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High Crimes and Misdemeanors: Federal Criminal Aviation Cases From 2021

Join Carlton Fields attorney Ed Page, former federal prosecutor and active pilot and flight instructor, as he discusses federal criminal aviation cases from the past year, including the main tools used by the Department of Justice to prosecute violations and key takeaways and trends in the aviation industry.


Ted: Hello and thank you for joining us on Carlton Fields Podcast. Today's topic is Federal Criminal Aviation matters and today we are joined by Edward Page an attorney in the White Collar Crime and Criminal Investigation Practice Group at Carlton Fields, and a shareholder in the Tampa office. Ed, why don't you start by introducing yourself and your practice area.

Ed Page: Thank you Ted I appreciate the time. My name is Ed Page and I practice in the White Collar Practice Group in Tampa. I have been a shareholder here for many years at Carlton Fields. In my prior life, I was a state and federal special prosecutor for Ken Starr. I am an active pilot and flight instructor, FAA certificated flight instructor and so I devoted a good amount of my time to practicing aviation law. In my aviation law practice I handled a lot of FAA Enforcement matters including federal criminal aviation matters and so I keep up with what is going on in the federal criminal aviation world. My father was an Airline Captain and mother was a flight attendant and flying is in my family's genes. So, this is one of my favorite areas.

Ted: Great and today's topic we are talking about Federal Criminal aviation matters can you explain a little bit of what these are, where the come from and how they get started?

Ed: Certainly, so a Federal Criminal aviation matter is a serious matter. It is serious because the pilot, the airmen, the mechanic, the defendant in these can go to jail. They are to be distinguished from FAA enforcement actions where the FAA undertakes an enforcement action to impose a civil monetary penalty or to revoke or suspend the pilot or mechanics airmen certificate or medical certificate. No one goes to jail in a FAA enforcement action. It is simply monetary or I am going to take your pilot's license. Much like in a DUI I might take someone's driving license, that's the analogy. In federal criminal matters however, the person who is prosecuted in Federal Court risks going to jail. The imposition of fines and other sanctions and probation or home confinement which is jail at home. It's a much more serious matter and it's good to stay and avoid any federal criminal prosecution because it is not a good thing to get involved in, is the best way I can put it there. What I have done is looked at the repository of federal criminal aviation cases where I go to quite often. It's at the United States Department of Transportation's website and if you look there at the office of Inspector General you will see catalogued under the link titled investigations all the federal criminal prosecutions that have occurred for a long time. What I did was catalogue and go through these cases for calendar year 2021. That is what I wanted to cover during today's podcast.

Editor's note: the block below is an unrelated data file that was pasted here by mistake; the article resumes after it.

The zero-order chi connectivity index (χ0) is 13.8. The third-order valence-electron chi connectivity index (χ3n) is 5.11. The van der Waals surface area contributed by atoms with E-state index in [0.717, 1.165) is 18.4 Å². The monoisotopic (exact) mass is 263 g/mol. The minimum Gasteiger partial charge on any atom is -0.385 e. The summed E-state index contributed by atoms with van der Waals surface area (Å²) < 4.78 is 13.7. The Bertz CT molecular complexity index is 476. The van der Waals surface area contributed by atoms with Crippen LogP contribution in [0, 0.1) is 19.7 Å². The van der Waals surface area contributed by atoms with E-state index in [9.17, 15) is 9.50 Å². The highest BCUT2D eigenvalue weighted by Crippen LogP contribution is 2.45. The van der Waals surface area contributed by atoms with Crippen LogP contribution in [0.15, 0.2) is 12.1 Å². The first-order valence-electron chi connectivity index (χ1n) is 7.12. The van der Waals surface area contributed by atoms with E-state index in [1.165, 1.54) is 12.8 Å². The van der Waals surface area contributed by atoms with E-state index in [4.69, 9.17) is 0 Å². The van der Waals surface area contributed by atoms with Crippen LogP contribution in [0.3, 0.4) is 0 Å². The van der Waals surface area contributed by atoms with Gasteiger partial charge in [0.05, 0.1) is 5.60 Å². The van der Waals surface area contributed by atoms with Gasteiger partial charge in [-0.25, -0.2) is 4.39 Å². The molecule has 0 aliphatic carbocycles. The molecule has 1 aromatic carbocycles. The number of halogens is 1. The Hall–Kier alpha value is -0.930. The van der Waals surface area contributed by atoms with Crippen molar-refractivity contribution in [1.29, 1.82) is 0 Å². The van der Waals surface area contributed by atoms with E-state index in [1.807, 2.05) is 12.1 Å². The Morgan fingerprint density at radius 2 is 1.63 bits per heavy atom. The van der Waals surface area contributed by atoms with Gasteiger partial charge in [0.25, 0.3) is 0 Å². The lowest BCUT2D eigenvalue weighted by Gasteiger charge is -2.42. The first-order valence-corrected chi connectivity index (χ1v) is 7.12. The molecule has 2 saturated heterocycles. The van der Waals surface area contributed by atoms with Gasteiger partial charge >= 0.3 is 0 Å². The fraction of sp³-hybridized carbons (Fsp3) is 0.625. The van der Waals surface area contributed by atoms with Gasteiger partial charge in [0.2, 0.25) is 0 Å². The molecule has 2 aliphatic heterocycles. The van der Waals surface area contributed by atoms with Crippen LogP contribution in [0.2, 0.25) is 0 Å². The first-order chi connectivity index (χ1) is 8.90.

Ted: So can these cases be categorized or grouped?

Ed: Yes, very easily and they get categorized or grouped by looking at the tool or the statutory violation that the office of Inspector General and the FAA investigated before they handed off the federal criminal case to the United States Department of Justice for prosecution. So these cases occur across the country. We have 94 U.S. attorneys offices throughout the country and after the FAA or OIG as it is called, Office of Inspector General at the Department of Transportation investigates, gathers records, works these up and hands them off to a U.S. attorney's office where they can get further investigation and prosecuted. The tools that the Department of Justice uses are varied and many. And the tools that they use are found in i.e. Title 18 U.S.C. § 38 which is entitled Fraud Involving Aircraft Parts in Interstate or Foreign Commerce. It is actually much broader than simply focusing on Aircraft Parts. It prohibits falsifying or concealing a material fact concerning aircraft or other kinds of parts makes it a crime to materially make a fraudulent material representation concerning any aircraft and makes it a federal crime to use any materially false writing certification document record or the like concerning any aircraft. So that is one of the big tools and into which some of the cases, federal criminal aviation cases, prosecuted in 2021 fall. Another tool is 18 U.S.C. 1001 which is well known to federal prosecutors as the false statement criminal statute and that makes it a federal crime for someone to make a false statement. The material matter in a matter within the jurisdiction of the United States such as to the FAA or to the Department of Transportation of the like. There are many other tools. Some are found in Title 49 U.S. Code § 46317. These are kind of just different statutes that investigators and prosecutors are aware of that they look to that set obligations for pilots, mechanics and the like in the aviation field so that they can be investigated and prosecuted if warranted.

Ted: What are the key takeaways from all of these cases?